The Intimidate skill allows a character to use the Demoralize Opponent action in combat, which says (emphasis mine):

You can also use Intimidate to weaken an opponent’s resolve in combat. To do so, make an Intimidate check opposed by the target’s modified level check (see above). If you win, the target becomes shaken for 1 round. A shaken character takes a -2 penalty on attack rolls, ability checks, and saving throws. You can intimidate only an opponent that you threaten in melee combat and that can see you.

A straightforward reading of the above suggests that you can avoid being demoralized by closing your eyes. No rules for doing so are laid out in the description of the Intimidate skill, but the SRD's section on gaze attacks does have rules for averting or closing your eyes to avoid ill effects:

An opponent can avert his eyes from the creature’s face, looking at the creature’s body, watching its shadow, or tracking the creature in a reflective surface. Each round, the opponent has a 50% chance of not having to make a saving throw. The creature with the gaze attack gains concealment relative to the opponent. An opponent can shut his eyes, turn his back on the creature, or wear a blindfold. In these cases, the opponent does not need to make a saving throw. The creature with the gaze attack gains total concealment relative to the opponent.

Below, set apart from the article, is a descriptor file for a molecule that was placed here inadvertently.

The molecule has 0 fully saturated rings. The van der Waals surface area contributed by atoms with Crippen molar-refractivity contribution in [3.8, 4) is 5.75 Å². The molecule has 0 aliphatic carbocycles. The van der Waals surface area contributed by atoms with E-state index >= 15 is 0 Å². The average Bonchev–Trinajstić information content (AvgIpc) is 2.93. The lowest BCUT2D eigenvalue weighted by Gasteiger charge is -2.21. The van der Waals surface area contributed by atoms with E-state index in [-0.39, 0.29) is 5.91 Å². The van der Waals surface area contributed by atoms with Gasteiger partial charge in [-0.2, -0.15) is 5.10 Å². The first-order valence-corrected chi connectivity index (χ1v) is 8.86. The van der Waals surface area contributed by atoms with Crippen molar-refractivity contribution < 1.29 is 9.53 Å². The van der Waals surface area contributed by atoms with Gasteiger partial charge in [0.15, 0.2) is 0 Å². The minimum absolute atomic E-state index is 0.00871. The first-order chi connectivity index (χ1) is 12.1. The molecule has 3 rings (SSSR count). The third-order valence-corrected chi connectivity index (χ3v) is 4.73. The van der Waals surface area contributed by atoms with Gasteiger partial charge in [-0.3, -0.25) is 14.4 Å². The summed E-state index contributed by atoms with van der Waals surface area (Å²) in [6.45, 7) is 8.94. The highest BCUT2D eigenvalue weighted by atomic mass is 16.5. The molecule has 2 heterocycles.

However, these rules are a bit vague, leaving me with questions about how closing your eyes would work against the Demoralize Opponent action:

  1. Does this strategy work at all? Can you, in fact, protect yourself from being intimidated by closing your eyes?
  2. What type of action is it to close or open your eyes?
  3. Can you open your eyes at the beginning of each of your turns and close them at the end of each of your turns, rendering yourself immune to intimidation during your opponent's turn but avoiding the miss chance for blindness during your own turns?

This question was inspired by an old arena match in which my opponent used this strategy, which was ruled to work at the time, but the ruling was pretty spur-of-the-moment, so I'm curious what the stack thinks.